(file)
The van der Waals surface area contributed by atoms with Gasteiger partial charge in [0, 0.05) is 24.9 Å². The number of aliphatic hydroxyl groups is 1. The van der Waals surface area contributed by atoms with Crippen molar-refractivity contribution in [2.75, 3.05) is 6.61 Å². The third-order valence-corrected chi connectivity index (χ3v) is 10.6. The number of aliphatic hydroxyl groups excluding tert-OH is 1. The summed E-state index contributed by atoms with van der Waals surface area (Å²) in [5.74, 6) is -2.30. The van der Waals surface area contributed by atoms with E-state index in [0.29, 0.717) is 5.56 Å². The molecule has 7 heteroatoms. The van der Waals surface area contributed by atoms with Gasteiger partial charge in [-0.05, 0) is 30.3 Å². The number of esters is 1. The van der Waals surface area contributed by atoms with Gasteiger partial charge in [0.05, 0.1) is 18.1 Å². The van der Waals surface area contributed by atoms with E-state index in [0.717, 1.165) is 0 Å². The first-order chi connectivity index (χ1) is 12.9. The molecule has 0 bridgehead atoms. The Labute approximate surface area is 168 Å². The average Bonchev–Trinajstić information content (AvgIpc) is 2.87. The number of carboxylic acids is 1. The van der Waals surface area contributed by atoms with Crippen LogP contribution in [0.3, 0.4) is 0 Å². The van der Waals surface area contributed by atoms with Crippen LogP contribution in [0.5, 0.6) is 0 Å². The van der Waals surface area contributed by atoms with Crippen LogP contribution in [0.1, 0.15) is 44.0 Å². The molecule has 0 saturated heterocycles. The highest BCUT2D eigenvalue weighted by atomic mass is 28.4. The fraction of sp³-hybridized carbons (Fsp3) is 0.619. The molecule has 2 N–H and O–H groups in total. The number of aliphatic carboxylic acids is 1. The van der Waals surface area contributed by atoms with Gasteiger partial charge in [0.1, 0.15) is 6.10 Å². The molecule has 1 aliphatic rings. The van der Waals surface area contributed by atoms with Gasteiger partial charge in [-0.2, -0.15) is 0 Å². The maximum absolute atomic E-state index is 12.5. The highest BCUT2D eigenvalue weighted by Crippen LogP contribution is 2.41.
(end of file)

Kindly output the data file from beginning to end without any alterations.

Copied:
The van der Waals surface area contributed by atoms with Gasteiger partial charge in [0, 0.05) is 24.9 Å². The number of aliphatic hydroxyl groups is 1. The van der Waals surface area contributed by atoms with Crippen molar-refractivity contribution in [2.75, 3.05) is 6.61 Å². The third-order valence-corrected chi connectivity index (χ3v) is 10.6. The number of aliphatic hydroxyl groups excluding tert-OH is 1. The summed E-state index contributed by atoms with van der Waals surface area (Å²) in [5.74, 6) is -2.30. The van der Waals surface area contributed by atoms with E-state index in [0.29, 0.717) is 5.56 Å². The molecule has 7 heteroatoms. The van der Waals surface area contributed by atoms with Gasteiger partial charge in [-0.05, 0) is 30.3 Å². The number of esters is 1. The van der Waals surface area contributed by atoms with Gasteiger partial charge in [0.05, 0.1) is 18.1 Å². The van der Waals surface area contributed by atoms with E-state index in [0.717, 1.165) is 0 Å². The first-order chi connectivity index (χ1) is 12.9. The molecule has 0 bridgehead atoms. The Labute approximate surface area is 168 Å². The average Bonchev–Trinajstić information content (AvgIpc) is 2.87. The number of carboxylic acids is 1. The van der Waals surface area contributed by atoms with Crippen LogP contribution in [0.3, 0.4) is 0 Å². The van der Waals surface area contributed by atoms with Crippen LogP contribution in [0.5, 0.6) is 0 Å². The van der Waals surface area contributed by atoms with Crippen LogP contribution in [0.1, 0.15) is 44.0 Å². The molecule has 0 saturated heterocycles. The highest BCUT2D eigenvalue weighted by atomic mass is 28.4. The fraction of sp³-hybridized carbons (Fsp3) is 0.619. The molecule has 2 N–H and O–H groups in total. The number of aliphatic carboxylic acids is 1. The van der Waals surface area contributed by atoms with Gasteiger partial charge in [0.1, 0.15) is 6.10 Å². The molecule has 1 aliphatic rings. The van der Waals surface area contributed by atoms with Gasteiger partial charge in [-0.2, -0.15) is 0 Å². The maximum absolute atomic E-state index is 12.5. The highest BCUT2D eigenvalue weighted by Crippen LogP contribution is 2.41.